I’ve tried a number of times to make gluten-free baked goods for the various people in my life who cannot tolerate gluten, but I don’t usually have too much success. I’ve finally realized that even when you use the cup-to-cup gluten-free flour, however, that you need to add something else to make up for the lack of gluten. In other words, you can’t just replace the flour and expect to get a nice moist loaf with a good crumb.
Anyway, some friends are visiting for the weekend, and one cannot tolerate gluten, so I’m trying my hand YET AGAIN at a gluten-free loaf. James picked me up some Bob’s Red Mill Gluten-Free Flour, which is a collection of various different bean and rice flours. I consulted all my bread books, however, and all of the gluten-free recipes require xanthan gum, and I have no xanthan gum and am on an island with a very small general store that is unlikely to carry xanthan gum.
I do, however, happen to have some psyllium husk (strangely!!), which can apparently be used in place of the elusive xanthan gum, and I found this very straightforward recipe online. And the woman in the video is so adorable I can’t stand it. She reminds me of every professor in my doctoral program:
So the recipe is….
Vegan Gluten-Free Bread
- 2 cups (500 grams by weight) of Bob’s Gluten-Free All Purpose Flour
- 2½ tbsp psyllium husk
- 2 cups warm water
- 2 tbsp vegetable oil
- 1 tbsp sugar
- 2 tsp yeast
- 2 tsp salt
- 1 tsp vinegar
Mix water, yeast, sugar, salt, and vinegar and let sit for a few minutes while you mix the dry items.
Mix the flour and psyllium husk in a stand mixer with a whisk attachment. Add the oil and the rest of the wet ingredients and mix thoroughly.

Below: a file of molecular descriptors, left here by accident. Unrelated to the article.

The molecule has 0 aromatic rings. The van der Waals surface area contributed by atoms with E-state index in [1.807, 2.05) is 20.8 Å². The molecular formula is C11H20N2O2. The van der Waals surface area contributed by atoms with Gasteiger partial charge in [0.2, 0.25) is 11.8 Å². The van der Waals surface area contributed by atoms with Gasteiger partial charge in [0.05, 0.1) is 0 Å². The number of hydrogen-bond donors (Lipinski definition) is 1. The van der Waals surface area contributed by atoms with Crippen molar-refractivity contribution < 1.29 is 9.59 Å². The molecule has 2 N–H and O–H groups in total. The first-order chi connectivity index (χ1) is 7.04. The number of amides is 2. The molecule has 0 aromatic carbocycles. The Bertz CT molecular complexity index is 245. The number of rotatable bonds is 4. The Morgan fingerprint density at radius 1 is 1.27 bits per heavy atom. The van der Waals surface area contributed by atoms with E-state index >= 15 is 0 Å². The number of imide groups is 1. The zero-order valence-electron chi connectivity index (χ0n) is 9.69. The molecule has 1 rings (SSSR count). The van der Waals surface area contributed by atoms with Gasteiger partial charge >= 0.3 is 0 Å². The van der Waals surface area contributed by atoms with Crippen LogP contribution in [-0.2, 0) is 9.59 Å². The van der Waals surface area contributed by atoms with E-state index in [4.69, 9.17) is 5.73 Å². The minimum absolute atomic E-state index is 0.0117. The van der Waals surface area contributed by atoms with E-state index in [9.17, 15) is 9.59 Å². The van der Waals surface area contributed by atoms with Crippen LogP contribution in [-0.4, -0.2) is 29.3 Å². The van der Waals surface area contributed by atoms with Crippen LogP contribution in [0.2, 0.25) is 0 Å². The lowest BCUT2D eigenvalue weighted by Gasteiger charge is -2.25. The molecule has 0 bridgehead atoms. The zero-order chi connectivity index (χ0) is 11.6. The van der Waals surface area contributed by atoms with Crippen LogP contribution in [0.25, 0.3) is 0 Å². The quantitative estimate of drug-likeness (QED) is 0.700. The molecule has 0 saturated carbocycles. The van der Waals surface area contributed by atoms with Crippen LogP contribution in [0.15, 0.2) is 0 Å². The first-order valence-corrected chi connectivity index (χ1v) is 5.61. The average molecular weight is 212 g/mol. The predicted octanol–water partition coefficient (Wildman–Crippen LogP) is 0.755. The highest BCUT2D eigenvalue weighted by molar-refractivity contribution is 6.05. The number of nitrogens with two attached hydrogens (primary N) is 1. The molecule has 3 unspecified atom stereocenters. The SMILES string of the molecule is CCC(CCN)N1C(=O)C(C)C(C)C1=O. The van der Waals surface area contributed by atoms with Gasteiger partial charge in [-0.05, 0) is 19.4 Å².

Pour into a loaf pan sprayed with cooking oil. Cover and place in a warm spot for an hour or two.
My loaf doubled in size within an hour, so I popped it into a 410-degree oven for 40 minutes….BUUUUUT, I was so worried the crust would be unappetizing looking that I covered my vegan, gluten-free loaf in garlic, sliced black olives and CHEESE!!!
No worries though: Susan’s the only one who will be eating it, and she’s not vegan.
Also, though the original instructions did not indicate to do so, I poured a cup of water into a baking pan beneath to loaf to create some steam and make a nice crust. DON’T FORGET THIS STEP BECAUSE I’M CONVINCED IT’S WHAT CREATED THE NICE CRUST!!
And the crust turned out MUCH better than I expected. Indeed, the one in the video doesn’t have a crust nearly as appetizing looking!
Meanwhile, I was messaging with niece, Sharon, who has done some gluten-free cooking for her son and mentioned that I was worried the loaf would taste bad. Her response made me laugh out loud: “Don’t worry – all gluten free bread tastes like crap and feels like a brick. So even if you think it’s bad, it’s probably not by gluten free standards.” HAHAHAHAHAHA!
So James and I stood over the bread trying to decide whether to taste it before our guests arrived. We finally decided to taste it in case it was awful and poor Susan has to pretend she likes it, and the verdict is…..IT’S SO DELICIOUS.
I SERIOUSLY CANNOT BELIEVE HOW GOOD THIS BREAD IS!!!
It must be the Bob’s flour mixture because it sure looks better than the loaf in the video. I am SO surprised because I’ve never had anything gluten-free turn out this well. Also, the steam-bath created by the cup of water may have helped create a better crust.
And here’s our cozy cabin as we await our weekend guests!
ACK! This morning, I jumped out of bed to make a loaf of my whole wheat bread. As I slid the loaf into the oven, I grabbed my mug of water to pour into the baking pan to create a steam oven. Unfortunately, it was in the same kind of mug as my coffee!!! Oh well, I guess we’ll see what kind of a crust coffee-and-almond-milk steam makes!